Fishing isn’t just for men anymore. For the first time in several years, fishing gained more participants than it lost and it’s primarily because of women taking up the sport.
So says the data in the fourth annual study by the Recreational Boating & Fishing Foundation and The Outdoor Foundation. The “2012 Special Report of Fishing and Boating” found that fishing remained one of the most popular recreational activities in the country with a growing number of people now trying the sport.
Specifically, the study determined that 800,000 new participants were added to the fishing ranks, bringing the total of Americans who fished to 46 million. That’s a healthy increase from the 45.4 million in 2010. But perhaps the biggest news is that most new participants were found to be women and young children.
“Families are searching to squeeze in quality time with each other whenever and wherever they can,” RBFF vice president of marketing and communications Leslie Nagao said. “That’s one reason we believe women and younger parents are taking up the sport in growing numbers.”
Another notable finding was that while the number of fishing participants increased, the number of fishing outings dropped from 20.4 days to 18.2 days fishing. In addition, 8 million participants stopped fishing altogether, but 8.8 million former or new participants joined the sport, thus providing the net increase in overall participation. Women and children ages six to 12 added the most new fishing participants. Adults 18 and older with children in their households participate in fishing at higher levels than adults without children.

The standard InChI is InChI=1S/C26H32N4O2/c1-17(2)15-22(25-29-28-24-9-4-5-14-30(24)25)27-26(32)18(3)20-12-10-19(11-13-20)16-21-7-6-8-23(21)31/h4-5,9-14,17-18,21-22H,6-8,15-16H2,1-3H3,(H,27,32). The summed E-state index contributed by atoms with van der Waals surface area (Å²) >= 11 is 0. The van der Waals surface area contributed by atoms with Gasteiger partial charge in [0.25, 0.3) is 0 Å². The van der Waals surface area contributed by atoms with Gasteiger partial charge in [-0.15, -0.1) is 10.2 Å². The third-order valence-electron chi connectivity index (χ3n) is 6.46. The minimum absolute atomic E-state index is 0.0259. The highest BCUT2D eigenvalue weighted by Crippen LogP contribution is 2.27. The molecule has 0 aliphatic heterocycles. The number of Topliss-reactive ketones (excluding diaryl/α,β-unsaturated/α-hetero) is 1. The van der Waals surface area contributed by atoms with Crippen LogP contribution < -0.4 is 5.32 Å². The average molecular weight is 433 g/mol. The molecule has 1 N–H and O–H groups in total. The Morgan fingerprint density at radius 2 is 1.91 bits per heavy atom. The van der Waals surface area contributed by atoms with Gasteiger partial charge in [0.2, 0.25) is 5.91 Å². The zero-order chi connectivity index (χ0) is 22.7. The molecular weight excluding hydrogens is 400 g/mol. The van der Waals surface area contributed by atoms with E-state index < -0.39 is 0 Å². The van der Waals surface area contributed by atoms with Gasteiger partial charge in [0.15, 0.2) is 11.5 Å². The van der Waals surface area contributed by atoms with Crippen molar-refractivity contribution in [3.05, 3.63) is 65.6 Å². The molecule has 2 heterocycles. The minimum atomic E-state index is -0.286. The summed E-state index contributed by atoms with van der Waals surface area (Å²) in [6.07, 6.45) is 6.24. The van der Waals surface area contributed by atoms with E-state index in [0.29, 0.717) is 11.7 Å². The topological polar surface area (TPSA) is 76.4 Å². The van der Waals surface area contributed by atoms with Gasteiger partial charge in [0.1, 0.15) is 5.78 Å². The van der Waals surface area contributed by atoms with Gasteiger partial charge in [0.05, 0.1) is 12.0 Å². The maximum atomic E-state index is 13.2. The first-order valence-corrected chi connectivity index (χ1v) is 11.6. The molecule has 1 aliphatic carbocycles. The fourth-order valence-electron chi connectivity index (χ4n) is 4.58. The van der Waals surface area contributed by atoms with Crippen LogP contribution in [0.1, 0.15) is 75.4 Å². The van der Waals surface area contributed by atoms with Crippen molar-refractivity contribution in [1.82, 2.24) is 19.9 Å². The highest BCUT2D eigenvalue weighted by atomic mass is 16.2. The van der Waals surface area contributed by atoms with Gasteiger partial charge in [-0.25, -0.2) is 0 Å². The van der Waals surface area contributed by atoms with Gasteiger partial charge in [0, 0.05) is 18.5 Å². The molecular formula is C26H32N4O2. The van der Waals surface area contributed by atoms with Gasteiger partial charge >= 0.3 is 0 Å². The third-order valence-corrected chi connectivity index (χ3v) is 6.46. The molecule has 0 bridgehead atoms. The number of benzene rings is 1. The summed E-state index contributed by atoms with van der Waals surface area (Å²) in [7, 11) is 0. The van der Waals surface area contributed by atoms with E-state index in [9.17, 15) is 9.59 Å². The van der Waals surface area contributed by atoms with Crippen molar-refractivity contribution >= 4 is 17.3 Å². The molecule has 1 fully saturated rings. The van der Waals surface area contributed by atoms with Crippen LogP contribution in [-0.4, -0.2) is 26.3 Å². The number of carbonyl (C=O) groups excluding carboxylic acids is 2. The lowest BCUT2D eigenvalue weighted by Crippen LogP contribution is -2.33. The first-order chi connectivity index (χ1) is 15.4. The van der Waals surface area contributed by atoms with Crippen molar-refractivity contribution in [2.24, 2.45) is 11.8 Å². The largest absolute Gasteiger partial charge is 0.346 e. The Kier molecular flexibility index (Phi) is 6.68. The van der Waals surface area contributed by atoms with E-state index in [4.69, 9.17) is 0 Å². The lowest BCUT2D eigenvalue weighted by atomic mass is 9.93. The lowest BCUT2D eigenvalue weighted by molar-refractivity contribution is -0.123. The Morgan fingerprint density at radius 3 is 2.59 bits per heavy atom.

The RBFF findings also support those in the marine industry that are calling for the need to reach out to minorities like African-Americans and Hispanics for our future growth.
For example, the study said that 3.1 million Hispanic Americans participated in fishing. Moreover, Hispanic Americans fish most often out of any fishing category or demographic group, averaging 20 fishing days per year.
Of course, while a growing body of anglers is found in women and minorities, men are still the majority of anglers and fishing from a boat is the most popular activity among men over the age of 16 with 64 percent participation.
In fact, while boating participation showed a slight drop from 18.2 percent of the population in 2010 to 17.8 percent in 2011, the average number of outings per boater increased from 13.2 annual outings to 14 annual outings last year. In addition, “multispecies” boats surpassed bass boat as the most popular boat type at 26 percent for multispecies, followed by bass boat at 16.3 percent. The social aspect of boating is notable with 63 percent of boating participants reporting that they go boating and fishing with friends.
It’s certainly welcome news for all dealers who sell fishing boats. After all, increased fishing participation can lead to increased boat sales, not to mention increased revenues from fishing licenses and boat registrations that support important state fish management programs and boating infrastructure development.
The fourth annual RBFF report provides detailed information on boating and fishing participation by gender, age, ethnicity, income, education and geographic region. It’s available at www.rbff.org.